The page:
stade germany

Is Stade the prettiest village on Germany’s framework road?

I had only vaguely heard of the Hanseatic League before I got to Stade as part of my itinerary along the German Half-Timbered Houses Route. Indeed, this impossibly quaint city, located in Lower Saxony near the North Sea, was a prominent member of the commercial confederation back in the medieval times.

And while it was later on eclipsed by Hamburg, Stade remained nonetheless a powerful seaport along the River Elbe.

This former prominent status can only mean two things for the contemporary visitor: 1, Stade was significant enough to become an administrative centre, and 2, various trades made it rich enough to build splendid and ornate buildings.

To say I was impressed to start my German Timber-Frame road trip in Stade would not be anywhere close to my actual level of excitement.

Visiting Stade for the first time

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Stade’s historic canal
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The high street
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A pretty picture!
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Stade’s historic hoist
German Framework Road
View of the historic harbour in Stade

As entertaining as my guide was, I had a hard time peeling myself away from the beautiful hanse-harbour pictured above. I knew there were other parts of Stade that I wanted to see, but it was the canal and the historic wooden crate that really drew me in.

This is what I came to Germany for; these are the romantic, fascinating, physics-defying houses that I had longed for. Once I managed to take my eyes off this incredibly beautiful row I quickly realised that indeed, Stade has more than one trick up its sleeve.

While the most picturesque buildings are of course located on the waterfront, the entire town oozes the same old-world charm – with the main difference that once you dare venture in the winding alleyways, there is no one there but you, your camera and these imposing beauties.

Don’t mind if I do.

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The Swedish warehouse
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View of the historic harbour in Stade
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Stade ♥

The first human settlers came to the Stade area in 30,000 BC, but the first official mention of the city dates back from 994. It wasn’t long before its strategic location, on the Elbe River, transformed the small hammock into a major maritime centre. But such a valuable land could never be safe from jealous intruders… therefore, Stade went from German to Danish to Sweden rule several times – in fact, one of the town’s most visited attractions is the Swedish Warehouse, which was recently turned into a museum.

Stade has been a Hanseatic town ever since the commercial and defensive confederation of merchant guilds came to be in the 14th century. Not only that – it was one of the most important trading centres of the North for several centuries, which partly explains why the town boasts so many opulent properties.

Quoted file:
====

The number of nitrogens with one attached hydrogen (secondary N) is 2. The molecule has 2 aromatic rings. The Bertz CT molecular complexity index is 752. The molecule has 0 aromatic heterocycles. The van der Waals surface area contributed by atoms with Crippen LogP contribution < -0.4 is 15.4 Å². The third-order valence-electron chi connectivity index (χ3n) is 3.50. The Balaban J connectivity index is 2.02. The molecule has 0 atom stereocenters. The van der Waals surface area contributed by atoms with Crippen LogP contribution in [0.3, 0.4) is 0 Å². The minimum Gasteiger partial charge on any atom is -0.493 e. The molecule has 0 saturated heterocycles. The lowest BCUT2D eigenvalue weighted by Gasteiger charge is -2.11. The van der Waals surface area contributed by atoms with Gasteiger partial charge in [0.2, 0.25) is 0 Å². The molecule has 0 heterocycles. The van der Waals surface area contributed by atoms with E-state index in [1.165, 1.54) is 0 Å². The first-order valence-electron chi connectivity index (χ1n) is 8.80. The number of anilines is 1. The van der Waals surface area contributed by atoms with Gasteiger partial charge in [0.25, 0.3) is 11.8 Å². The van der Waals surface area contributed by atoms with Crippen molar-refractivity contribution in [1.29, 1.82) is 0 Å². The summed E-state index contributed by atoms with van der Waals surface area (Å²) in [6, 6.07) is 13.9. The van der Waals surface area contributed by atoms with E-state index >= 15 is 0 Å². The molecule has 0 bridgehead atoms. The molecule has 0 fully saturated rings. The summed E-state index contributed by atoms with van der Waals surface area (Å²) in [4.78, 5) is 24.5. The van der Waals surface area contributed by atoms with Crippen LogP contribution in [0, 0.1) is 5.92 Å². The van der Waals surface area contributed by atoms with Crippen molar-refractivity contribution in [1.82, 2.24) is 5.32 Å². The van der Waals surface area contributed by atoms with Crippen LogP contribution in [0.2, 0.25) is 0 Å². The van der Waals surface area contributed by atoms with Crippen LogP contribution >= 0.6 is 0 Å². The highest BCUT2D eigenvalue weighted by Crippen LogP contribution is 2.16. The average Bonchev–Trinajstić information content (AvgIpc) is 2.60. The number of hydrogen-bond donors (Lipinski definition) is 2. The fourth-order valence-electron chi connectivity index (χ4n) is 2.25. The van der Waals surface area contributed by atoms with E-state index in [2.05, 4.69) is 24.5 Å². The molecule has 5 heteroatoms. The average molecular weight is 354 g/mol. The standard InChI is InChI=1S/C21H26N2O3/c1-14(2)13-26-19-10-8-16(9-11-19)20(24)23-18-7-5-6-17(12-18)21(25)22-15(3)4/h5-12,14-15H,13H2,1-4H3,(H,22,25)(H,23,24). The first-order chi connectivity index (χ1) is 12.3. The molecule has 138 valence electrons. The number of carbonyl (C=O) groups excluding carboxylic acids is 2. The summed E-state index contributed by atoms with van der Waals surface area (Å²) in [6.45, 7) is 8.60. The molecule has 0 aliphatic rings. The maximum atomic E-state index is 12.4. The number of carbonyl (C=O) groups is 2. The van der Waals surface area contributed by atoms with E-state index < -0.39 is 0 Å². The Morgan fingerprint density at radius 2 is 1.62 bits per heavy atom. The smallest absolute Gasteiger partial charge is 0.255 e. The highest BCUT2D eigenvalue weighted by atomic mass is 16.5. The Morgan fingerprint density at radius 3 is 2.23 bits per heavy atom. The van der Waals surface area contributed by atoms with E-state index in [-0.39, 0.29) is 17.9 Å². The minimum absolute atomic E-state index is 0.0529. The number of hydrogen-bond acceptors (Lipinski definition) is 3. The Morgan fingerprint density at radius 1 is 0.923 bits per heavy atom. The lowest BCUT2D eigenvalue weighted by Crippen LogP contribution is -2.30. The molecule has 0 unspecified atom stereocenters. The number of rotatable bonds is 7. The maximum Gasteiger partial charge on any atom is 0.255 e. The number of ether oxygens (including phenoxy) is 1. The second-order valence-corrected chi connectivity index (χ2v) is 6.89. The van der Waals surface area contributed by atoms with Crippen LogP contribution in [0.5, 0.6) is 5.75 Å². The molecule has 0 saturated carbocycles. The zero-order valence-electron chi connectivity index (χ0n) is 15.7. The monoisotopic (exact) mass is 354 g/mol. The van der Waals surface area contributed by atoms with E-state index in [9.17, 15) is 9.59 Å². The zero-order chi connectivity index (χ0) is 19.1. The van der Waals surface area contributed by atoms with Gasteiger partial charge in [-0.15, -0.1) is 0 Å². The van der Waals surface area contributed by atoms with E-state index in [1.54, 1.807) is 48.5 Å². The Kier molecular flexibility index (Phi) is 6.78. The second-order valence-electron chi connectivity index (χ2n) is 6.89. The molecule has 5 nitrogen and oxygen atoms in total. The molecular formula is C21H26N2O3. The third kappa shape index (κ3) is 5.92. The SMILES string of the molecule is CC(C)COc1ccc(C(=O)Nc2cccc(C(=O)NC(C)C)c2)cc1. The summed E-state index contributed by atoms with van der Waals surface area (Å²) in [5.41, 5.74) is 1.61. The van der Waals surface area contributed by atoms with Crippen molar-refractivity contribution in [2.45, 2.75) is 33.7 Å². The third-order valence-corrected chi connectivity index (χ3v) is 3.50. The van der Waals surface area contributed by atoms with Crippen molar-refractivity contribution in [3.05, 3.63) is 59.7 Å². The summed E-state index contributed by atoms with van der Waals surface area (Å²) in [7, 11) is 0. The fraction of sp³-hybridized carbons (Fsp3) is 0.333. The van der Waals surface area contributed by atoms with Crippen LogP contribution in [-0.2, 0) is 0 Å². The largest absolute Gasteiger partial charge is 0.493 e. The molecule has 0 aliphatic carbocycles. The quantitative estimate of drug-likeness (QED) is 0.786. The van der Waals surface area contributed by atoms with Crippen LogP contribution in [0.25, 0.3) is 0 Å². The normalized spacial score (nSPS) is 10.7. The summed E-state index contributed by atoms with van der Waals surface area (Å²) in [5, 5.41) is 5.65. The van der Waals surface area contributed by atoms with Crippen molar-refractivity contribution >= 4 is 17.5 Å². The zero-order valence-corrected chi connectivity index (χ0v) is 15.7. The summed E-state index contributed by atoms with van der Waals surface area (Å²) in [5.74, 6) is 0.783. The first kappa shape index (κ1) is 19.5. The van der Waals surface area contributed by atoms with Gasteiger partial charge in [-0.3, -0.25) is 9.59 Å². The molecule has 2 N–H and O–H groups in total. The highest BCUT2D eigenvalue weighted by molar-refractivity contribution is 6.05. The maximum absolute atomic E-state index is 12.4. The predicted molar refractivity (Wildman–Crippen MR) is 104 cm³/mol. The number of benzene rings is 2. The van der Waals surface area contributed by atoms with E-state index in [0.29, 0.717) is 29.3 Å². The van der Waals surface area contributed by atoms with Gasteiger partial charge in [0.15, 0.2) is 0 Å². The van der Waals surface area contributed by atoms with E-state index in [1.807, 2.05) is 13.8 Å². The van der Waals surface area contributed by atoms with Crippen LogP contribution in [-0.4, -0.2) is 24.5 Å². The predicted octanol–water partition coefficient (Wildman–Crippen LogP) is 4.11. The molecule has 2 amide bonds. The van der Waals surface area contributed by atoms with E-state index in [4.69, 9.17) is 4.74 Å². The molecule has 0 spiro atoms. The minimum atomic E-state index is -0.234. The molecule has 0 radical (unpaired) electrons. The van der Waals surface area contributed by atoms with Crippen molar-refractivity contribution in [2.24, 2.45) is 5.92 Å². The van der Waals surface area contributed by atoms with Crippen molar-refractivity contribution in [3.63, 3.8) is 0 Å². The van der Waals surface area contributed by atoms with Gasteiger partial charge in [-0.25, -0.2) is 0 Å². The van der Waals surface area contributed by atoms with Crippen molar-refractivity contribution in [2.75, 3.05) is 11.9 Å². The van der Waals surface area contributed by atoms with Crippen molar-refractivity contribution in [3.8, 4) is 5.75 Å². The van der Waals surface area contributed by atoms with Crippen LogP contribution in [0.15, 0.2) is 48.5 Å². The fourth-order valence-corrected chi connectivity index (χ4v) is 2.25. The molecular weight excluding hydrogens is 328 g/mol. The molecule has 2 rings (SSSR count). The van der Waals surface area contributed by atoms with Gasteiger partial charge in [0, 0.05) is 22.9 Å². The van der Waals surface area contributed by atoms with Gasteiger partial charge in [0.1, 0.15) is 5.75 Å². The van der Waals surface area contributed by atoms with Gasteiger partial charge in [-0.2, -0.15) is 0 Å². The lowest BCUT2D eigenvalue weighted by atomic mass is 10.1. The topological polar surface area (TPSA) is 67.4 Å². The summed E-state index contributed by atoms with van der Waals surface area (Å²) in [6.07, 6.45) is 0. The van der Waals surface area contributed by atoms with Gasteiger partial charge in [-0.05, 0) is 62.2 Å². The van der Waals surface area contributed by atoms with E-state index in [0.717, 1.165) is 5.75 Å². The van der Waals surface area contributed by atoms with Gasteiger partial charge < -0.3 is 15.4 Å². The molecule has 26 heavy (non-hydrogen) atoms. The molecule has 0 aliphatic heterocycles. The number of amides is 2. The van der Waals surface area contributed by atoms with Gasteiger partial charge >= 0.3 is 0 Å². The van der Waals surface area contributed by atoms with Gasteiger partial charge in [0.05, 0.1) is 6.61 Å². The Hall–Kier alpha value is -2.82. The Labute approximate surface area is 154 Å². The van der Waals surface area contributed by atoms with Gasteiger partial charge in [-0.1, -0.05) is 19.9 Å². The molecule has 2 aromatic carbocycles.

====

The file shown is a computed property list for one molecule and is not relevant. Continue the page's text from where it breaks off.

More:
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Quiet side streets
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Magnificent facades
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Adorable, isn’t it?

Day tripping to Altes Land

Little did I know upon leaving Stade that I would be headed to the biggest contiguous fruit-producing region in Central Europe, which extends over 143 square kilometres The Altes Land – although it means “old country” in German, it refers to the times where the region was colonised by Dutch settlers –  isn’t just made of boring agricultural lands; far from it, in fact, as it is home to splendid orchards and historic farmhouses.

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Historic farmhouses of Germany
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Moody skies

My tour guide, Frank, was really excited to show me around the area since the apple and cherry trees were in full bloom. Seeing as I had gotten back from Japan a few weeks prior I didn’t expect much as far as blooming trees go (how much better could it get, I thought) but I was positively floored by the beauty and tranquility of the area.

Also, there weren’t huge crowds of fast-paced Japanese families pushing me around for photo opps, so that was a huge bonus :-)

And trust me when I say that the North American farmhouses I am used to have nothing on the half-timbered ones I saw in Altes Land – after all, I was on the national Half-Timbered Houses route!

The region is famous for its Marschhufendörfer, a unique type of village where the farmyards are typically located just a few meters off the main street, with the land directly behind them. Referred to as Fachhallenhaus in German, these houses are normally covered by a thatched roof and famous for their richly-decorated façades and elaborate gateways – of course, the more ornate, the wealthier the family. Decorative carvings and mottos were usually found as inscriptions over the entranceway, whereas the lintel gave the name of the builder, the year the house was built and a saying that best represented the families’ values.

It amazed me to see how much you can tell about the history of a house by just one glance!

Visiting Stade in Germany and Altes Land: good to know

  • Stade is located just an hour north-west of Hamburg and can be reached by car and train.
  • The Altes Land is just a few minutes outside Stade, and can be visited by car. However, I suggest you opt for a bike tour if you’re an avid cyclist.
  • Places you shouldn’t miss in Stade: the Swedish Warehouse, the Church of Saint Cosmae, the wooden crane and the Hansa Harbour, wander the streets of Old Stade.

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